Luminescence is a phenomenon exhibited by many crystals, such as diamond, quartz, feldspars and calcite. Energy absorbed from ionizing radiation (alpha, beta, gamma, cosmic rays) frees electrons to move through the crystal lattice and some are trapped at imperfections in the lattice. Subsequent heating of the crystal, or stimulation by absorption of light can release some of these trapped electrons with an associated emission of light - thermoluminescence (TL) or optically stimulated luminescence (OSL) respectively. This is the technology used for dosimetry badges in areas where radiation safety is a concern. The time over which the badge has been exposed is well known, and the total radiation does controls the final luminescence. The badges are heated (TL), luminescence recorded, and total dose derived. Since we know the time period of exposure and total does, we know the average dose per unit time. Now turn the process around; if you know the average dose per unit time, and the total dose from the luminescence, then you know the time period of exposure. This is the fundamental process behind luminescence dating (TL and OSL), as well as electron spin resonance (ESR) dating, which uses a different technique to achieve the same result.
OSL and TL dating techniques don't get as much press in the creation/evoluton game, because they cannot be used to measure the billions of years time period characterized by the age of the Earth. But they can be used to measure significant periods nonetheless, especially in the range between about 40,000 to 50,000 years where radiocarbon dating cuts off, and the 1,000,000 years or so required for most radiometric techniques to become reliable. The idea here is that all materials carry extremely low concentrations of radiogenic isotopes, line Uranium, which in turn expose the material to extremely low doses of radiation over a long time. That radiation frees electrons that get trapped in crystal defects, just like dosimetry badges. The total population of trapped electrons in turn determines the total dose. If you know the average dose per unit time, by studying the geology of the site, you can then use the ratio of total dose over average dose, and get the time period.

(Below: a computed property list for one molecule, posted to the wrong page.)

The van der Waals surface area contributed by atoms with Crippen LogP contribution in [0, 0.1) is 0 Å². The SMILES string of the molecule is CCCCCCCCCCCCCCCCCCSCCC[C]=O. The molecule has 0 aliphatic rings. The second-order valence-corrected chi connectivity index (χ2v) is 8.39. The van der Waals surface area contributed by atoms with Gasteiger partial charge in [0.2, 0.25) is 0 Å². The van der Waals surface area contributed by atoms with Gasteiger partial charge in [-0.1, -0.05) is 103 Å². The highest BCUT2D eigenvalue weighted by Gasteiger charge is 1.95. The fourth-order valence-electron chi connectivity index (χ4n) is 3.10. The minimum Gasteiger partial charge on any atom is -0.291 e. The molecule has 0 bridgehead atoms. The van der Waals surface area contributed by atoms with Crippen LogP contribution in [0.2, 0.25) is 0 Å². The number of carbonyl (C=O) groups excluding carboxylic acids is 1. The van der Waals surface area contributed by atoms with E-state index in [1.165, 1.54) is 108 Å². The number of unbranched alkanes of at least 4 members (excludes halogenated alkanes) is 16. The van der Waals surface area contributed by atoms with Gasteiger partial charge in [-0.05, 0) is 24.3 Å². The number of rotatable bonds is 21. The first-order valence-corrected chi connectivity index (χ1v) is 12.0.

Sunlight on a crystal will evict the trapped electrons much faster than background radiation puts them in. So once the crystal is buried, the "clock" starts. Dig up the crystal, measure its luminescence (either optically or thermally stimulated), and you know the total dose. Compare with the average dose per unit time, and you know how long the crystal has been buried. This is a favorite means for dating buried sediments that are often rich in quartz and feldspar. For other materials, notably non translucent material, electrons become trapped in defects where the lattice potential is too deep and the electrons cannot be stimulated to come out. In those cases, electron spin resonance (ESR), which is much more complicated that luminescence techniques, can be used to count the number of trapped electrons by using a combination of microwaves and a variable magnetic field. The disadvantage of ESR is that it is much more complicated, and has larger uncertainties than luminescence techniques. The advantage of ESR is that, unlike luminescence, the electrons are not evicted from their traps, so the measurement can be repeated as desired on the same sample.
One of the key tests of reliability for any dating technique is the ability to intercompare with other techniques; they should all give the same age for the same sample, within the bounds of the usual experimental uncertainties. There is a lot of literature available that demonstrates intercomparison between these luminescence techniques and radiometric dating. But here is one recent, and very good example.
Australia's oldest human remains: age of the Lake Mungo 3 skeleton
Alan Thorne, Rainer Grün, Graham Mortimer, Nigel A. Spooner, John J. Simpson, Malcolm McCulloch, Lois Taylor, Darren Curnoe
Journal of Human Evolution, v 36, n 6, June, 1999, p591-612